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Maximilian Davis Is Redefining Hollywood Glamour

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Marilyn Monroe’s iconic red Swarovski crystal pumps. Audrey Hepburn’s suede ballet flats. Joan Crawford’s Foxtrot shoes. These were the makings of a Ferragamo woman during the Golden Age of Hollywood, a time when Salvatore Ferragamo was known as the “shoemaker of dreams.” Today, Maximilian Davis, the brand’s creative director since 2022, is paying homage to that glamorous era, while also making things uniquely his own—complete with a new firmament of young Hollywood stars.

“It’s not about introducing anything, but reenergizing what is already there,” Davis says. The 29-year-old is warm and personable, calling from a minimal white office, the only pop of color a tall green plant in the corner.

Growing up in Manchester in a Trinidadian-Jamaican family, he loved watching American films. And he particularly enjoyed seeing what stars wore on the red carpet. “It was a moment when you could see luxury designers come together and present their best look of the season,” he says, beaming at the memory. “They could use the talent to represent what the brand stood for. When I was growing up, fashion was a lot more free, risky, and daring.”

The women I work with have a point of view, and they have something to say.”

His love of fashion was nurtured by his grandmother, who was the first person to teach Davis how to sew when he was six years old. His penchant for making women feel great in his designs also goes back to his family: His mother was a model, and he calls his two sisters his “style icons.”

“I’ve always been surrounded by women,” he says. “That is what really inspired me to understand what women want and how they want to dress. I just find that I have that connection, or I like to believe so anyway.” As a teenager, he worked as an apprentice for a tailor and went on to attend the London College of Fashion. After graduating in 2017, he became a junior designer for Wales Bonner before founding his brand, Maximilian, in 2020.

Beginning with his first Ferragamo collection, Davis pored over the archives for inspiration. “I was looking at Marilyn Monroe’s bright red pump that was covered in red crystals,” he remembers. “Obviously, this is a shoe that’s so iconic, but I felt that a younger generation didn’t know [about it].” His goal for that collection, and those that followed, became clear—to bridge the gap between the past and present. For example, for his fall 2023 show inspired by 1950s stars, titled “Cinema,” Davis incorporated the classic Ferragamo red, but gave it “a bit more passion and energy,” resulting in a brighter, more vibrant and modern hue that made its way onto strappy heels and exaggerated accessories. One of the looks, a lamé dress (which was worn in silver by Beyoncé on her Renaissance World Tour), is his personal favorite. “To this day,” he says, “I look at that dress and think about adding one to my archive.” His most recent collection, for fall 2024, paid homage to the Roaring Twenties, with striking looks that seemed like they were made for the red carpet—sheer fabric, sequins, and, of course, more of that red.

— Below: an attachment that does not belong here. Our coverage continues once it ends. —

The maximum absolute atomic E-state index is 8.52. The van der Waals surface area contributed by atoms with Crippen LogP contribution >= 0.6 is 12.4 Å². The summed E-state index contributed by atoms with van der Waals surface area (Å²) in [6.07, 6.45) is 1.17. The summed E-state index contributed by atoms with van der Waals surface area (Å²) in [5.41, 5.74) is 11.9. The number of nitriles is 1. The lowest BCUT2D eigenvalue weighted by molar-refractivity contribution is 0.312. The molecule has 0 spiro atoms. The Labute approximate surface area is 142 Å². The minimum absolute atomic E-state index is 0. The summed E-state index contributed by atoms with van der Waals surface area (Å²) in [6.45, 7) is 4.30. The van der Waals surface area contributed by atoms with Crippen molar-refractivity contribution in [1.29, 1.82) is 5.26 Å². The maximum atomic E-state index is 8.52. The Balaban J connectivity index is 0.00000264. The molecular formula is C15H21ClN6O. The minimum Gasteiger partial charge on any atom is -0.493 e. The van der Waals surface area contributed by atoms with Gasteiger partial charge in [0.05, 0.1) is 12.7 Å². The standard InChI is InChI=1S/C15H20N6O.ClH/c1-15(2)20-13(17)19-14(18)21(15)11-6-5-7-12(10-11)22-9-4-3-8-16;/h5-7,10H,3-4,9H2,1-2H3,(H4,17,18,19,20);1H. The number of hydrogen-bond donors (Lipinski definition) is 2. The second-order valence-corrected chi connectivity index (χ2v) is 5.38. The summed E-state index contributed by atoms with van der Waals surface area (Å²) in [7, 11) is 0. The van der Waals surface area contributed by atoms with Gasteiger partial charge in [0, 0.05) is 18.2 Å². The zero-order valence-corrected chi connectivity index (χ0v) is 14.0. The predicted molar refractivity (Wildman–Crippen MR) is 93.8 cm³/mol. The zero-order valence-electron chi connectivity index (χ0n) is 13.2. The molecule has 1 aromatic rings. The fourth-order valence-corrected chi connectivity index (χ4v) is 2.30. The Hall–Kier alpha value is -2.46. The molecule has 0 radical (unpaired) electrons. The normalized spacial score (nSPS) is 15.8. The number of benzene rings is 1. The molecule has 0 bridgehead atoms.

Filippo Fortis

Ferragamo fall 2024.

Davis has shown a knack for not just recreating, but reimagining, archival styles. “Salvatore had a client who requested an 18-karat gold pair of shoes,” he says. “They were simple and minimal, with a gold chain, and the heel had this ornate floral pattern.” He toyed with the concept in his first prefall collection and created the Eva pump. “It’s your classic pointed pump, but then the heel has a kick. I thought, ‘Why don’t we use the kick heel as one of our signifiers for all of our shoes, and add this onto the 18-karat gold shoe?’” He did the same with the classic cage heel (also known as the Calypso) for spring 2024. Again, he asked himself, “How can I make this feel modern?” To achieve that, the house utilized a 3D printer for the first time to conceptualize a new design.

In addition to continuing Ferragamo’s legacy through shoemaking, Davis is also establishing a roster of Hollywood muses, much like Salvatore did over 100 years ago. Ayo Edebiri, Yara Shahidi, Michaela Coel, and Zendaya are just a few of the actresses whom he’s dressed so far. One of his strongest professional relationships is with Coel. They first started working together during his Maximilian days, after he watched and admired her Emmy-winning show I May Destroy You. “The women I work with have a point of view, and they have something to say,” he says. The show “had a huge impact on people, because it was talking about abuse against women and having the ability to speak out.” Once he assumed his post at Ferragamo, the pair reunited for the Black Panther: Wakanda Forever premiere, where Coel wore a chocolate-brown crystal hooded gown with mesh gloves.

Davis’s Hollywood roster is rapidly growing, but his muses have one thing in common. “They all stand for something and have a massive impact on today’s community, industry, and the younger generation. I like the idea that everything I do, and everything they do, leaves an imprint on the world.”


This article appears in the June/July 2024 issue of ELLE.

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